A fraud warning or credit freeze can both help prevent identity theft and fraud, but they are not the same.
A fraud alert simply requires creditors to verify their identity before opening a new credit. A credit freeze will cut off access to your credit reports unless you lift the freeze, making it unlikely that new credit accounts can be opened in your name without your permission.
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Fraud alerts and credit freezes are free. It’s easier to set up a credit fraud alert — you can do it with a single phone call — but a credit freeze offers better protection. Fraud alerts also expire automatically, while credit freezes until you cancel them.
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What is a fraud report?
A fraud alert is a warning posted on your credit statement that tells potential lenders to contact you — usually via a phone call — and verify your identity before issuing a new credit. If someone tries to get a new credit card or borrow money in your name, that contact should tip you so you can take action to stop the new account.
A fraud alert can be a good option for consumers who want to avoid having to freeze and thaw their credit when applying for credit.
There are three main types of credit fraud alerts:
Fraud alert: This basic type of alert is available to any consumer. It lasts for a year and is renewable. You don’t have to be a victim of fraud or identity theft to apply for one.
Comprehensive Fraud Warning: An extended fraud warning lasts seven years. It is only available to consumers who have been victims of identity theft and have reported either one identitytheft.gov or the police. Credit bureaus will also remove your name from credit and insurance offers marketing lists for five years unless you ask.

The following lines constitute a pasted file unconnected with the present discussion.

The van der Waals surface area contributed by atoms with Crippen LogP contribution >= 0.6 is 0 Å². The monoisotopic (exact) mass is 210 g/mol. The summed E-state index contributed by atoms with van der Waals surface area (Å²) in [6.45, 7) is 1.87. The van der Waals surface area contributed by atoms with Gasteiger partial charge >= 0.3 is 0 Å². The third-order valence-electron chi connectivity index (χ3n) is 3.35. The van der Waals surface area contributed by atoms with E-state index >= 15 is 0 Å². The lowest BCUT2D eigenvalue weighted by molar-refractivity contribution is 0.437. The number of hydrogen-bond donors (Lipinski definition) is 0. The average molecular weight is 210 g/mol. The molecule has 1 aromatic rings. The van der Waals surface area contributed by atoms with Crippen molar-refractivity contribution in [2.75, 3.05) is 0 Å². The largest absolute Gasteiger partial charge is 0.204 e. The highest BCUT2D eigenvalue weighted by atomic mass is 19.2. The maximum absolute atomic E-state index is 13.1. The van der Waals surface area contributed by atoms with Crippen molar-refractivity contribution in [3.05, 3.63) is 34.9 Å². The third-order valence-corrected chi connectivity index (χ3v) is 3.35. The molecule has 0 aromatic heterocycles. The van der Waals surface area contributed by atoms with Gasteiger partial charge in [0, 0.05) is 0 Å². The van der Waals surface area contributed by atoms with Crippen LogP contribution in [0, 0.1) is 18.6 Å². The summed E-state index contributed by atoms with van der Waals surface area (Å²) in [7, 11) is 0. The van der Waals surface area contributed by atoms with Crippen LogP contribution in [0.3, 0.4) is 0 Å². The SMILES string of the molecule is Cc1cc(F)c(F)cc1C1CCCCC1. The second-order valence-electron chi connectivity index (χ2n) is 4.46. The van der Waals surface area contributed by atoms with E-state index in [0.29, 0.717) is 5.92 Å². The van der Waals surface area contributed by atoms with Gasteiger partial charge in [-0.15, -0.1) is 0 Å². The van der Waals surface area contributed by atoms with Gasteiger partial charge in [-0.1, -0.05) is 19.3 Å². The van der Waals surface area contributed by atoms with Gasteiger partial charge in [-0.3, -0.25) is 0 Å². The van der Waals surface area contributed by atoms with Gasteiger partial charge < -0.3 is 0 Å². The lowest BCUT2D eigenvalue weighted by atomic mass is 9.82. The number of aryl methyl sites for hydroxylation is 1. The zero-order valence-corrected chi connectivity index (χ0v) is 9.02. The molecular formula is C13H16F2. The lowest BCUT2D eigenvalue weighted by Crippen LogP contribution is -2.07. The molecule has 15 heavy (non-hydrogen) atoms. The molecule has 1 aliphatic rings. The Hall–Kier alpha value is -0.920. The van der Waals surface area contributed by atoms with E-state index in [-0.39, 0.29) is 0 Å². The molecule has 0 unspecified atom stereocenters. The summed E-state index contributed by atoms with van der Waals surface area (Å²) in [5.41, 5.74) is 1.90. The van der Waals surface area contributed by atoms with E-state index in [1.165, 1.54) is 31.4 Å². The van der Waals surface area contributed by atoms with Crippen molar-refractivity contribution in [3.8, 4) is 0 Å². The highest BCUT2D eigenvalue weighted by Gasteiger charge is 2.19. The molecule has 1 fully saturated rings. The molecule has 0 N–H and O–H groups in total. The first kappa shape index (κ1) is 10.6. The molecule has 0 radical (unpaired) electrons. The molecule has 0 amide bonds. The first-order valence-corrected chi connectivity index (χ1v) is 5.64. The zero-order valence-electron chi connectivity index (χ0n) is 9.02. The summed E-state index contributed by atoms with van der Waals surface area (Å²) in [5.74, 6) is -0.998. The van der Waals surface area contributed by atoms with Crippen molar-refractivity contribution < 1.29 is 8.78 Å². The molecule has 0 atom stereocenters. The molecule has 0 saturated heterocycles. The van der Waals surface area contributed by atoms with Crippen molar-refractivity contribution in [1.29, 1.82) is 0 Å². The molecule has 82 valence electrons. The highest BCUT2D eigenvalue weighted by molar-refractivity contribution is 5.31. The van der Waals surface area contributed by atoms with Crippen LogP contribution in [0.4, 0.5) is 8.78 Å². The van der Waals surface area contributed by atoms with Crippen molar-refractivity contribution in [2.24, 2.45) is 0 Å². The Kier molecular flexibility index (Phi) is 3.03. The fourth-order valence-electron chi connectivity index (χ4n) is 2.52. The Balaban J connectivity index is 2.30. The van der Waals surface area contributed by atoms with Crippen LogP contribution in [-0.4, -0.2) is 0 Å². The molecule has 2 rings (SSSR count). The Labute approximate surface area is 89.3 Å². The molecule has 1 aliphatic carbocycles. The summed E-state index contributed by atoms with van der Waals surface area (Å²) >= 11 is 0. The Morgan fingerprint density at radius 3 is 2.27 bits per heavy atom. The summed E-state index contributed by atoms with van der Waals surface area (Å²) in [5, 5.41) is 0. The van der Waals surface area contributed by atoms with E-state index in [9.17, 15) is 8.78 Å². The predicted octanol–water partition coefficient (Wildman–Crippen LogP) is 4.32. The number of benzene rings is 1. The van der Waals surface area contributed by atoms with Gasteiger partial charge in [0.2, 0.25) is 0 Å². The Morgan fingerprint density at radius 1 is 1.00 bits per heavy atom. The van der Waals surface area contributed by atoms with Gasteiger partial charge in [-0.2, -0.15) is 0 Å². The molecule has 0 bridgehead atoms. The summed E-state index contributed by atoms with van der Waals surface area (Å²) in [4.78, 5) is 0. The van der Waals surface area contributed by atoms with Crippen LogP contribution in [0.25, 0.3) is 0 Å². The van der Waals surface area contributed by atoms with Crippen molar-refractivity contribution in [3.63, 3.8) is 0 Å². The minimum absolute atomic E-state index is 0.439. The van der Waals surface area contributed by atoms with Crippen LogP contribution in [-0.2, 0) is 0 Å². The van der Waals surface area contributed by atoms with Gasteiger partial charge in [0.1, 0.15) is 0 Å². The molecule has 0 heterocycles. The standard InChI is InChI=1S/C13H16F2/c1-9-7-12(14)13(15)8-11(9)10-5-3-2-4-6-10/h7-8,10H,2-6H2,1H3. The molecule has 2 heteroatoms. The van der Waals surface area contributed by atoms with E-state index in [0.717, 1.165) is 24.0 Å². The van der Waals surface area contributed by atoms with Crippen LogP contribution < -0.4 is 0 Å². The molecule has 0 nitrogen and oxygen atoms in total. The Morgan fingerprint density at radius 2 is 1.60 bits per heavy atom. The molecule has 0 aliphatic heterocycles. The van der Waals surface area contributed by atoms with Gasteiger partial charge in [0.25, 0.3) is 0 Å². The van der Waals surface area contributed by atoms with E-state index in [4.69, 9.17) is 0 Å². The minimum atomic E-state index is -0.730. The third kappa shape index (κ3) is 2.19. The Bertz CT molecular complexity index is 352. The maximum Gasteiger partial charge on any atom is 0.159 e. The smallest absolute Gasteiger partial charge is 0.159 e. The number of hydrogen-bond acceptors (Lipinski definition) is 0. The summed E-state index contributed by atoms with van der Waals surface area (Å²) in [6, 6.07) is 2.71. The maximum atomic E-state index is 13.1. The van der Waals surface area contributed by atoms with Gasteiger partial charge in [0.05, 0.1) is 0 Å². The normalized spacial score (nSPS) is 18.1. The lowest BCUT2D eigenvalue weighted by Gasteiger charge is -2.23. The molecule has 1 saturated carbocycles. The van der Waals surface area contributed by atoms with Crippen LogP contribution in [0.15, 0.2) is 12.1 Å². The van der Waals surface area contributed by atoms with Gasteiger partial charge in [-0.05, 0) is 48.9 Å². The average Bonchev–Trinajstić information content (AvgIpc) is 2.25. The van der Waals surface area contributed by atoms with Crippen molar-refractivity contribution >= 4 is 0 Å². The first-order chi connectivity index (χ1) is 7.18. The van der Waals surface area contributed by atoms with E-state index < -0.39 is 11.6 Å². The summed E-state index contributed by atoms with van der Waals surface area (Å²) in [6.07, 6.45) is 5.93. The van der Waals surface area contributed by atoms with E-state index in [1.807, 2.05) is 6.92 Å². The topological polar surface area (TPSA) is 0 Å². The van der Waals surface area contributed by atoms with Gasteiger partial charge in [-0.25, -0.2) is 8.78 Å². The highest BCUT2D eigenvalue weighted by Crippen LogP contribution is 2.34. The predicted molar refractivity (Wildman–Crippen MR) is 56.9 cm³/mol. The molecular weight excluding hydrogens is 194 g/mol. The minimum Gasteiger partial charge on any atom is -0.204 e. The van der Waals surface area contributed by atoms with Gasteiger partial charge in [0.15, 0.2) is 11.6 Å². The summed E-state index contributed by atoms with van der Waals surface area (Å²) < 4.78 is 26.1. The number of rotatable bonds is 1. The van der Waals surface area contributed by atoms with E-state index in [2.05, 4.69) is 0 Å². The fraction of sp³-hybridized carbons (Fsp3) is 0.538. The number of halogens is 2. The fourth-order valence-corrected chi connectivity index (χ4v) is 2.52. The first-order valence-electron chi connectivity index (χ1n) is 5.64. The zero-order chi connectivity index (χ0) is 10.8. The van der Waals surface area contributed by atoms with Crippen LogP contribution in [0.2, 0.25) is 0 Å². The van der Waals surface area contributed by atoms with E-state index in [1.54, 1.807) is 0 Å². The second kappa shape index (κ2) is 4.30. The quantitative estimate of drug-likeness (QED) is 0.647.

Active Fraud Alert: This warning for military personnel lasts for one year and can be extended for the duration of the deployment. In addition, the credit bureaus will remove your name from marketing lists for unsolicited credit and insurance offers for two years unless you ask them not to.
Nerdy Tip: Active-duty service personnel can receive free electronic credit monitoring, which can help identify problems that may be the result of identity theft. Register, contact each of the three credit bureaus.
Do I need a fraud report?
NerdWallet recommends fraud alerts for any consumer who doesn’t want a credit freeze or freeze. If your personal information has been exposed – and with the number of data breaches that have occurred, there’s a good chance it has — posting a fraud alert can let you know if someone is trying to use your information to open new accounts.
A fraud warning on your credit report only requires companies to take steps to ensure that it is really you applying for credit in your name. Some people choose to have both a fraud alert and a credit freeze, just in case one fails.
Post a fraud alert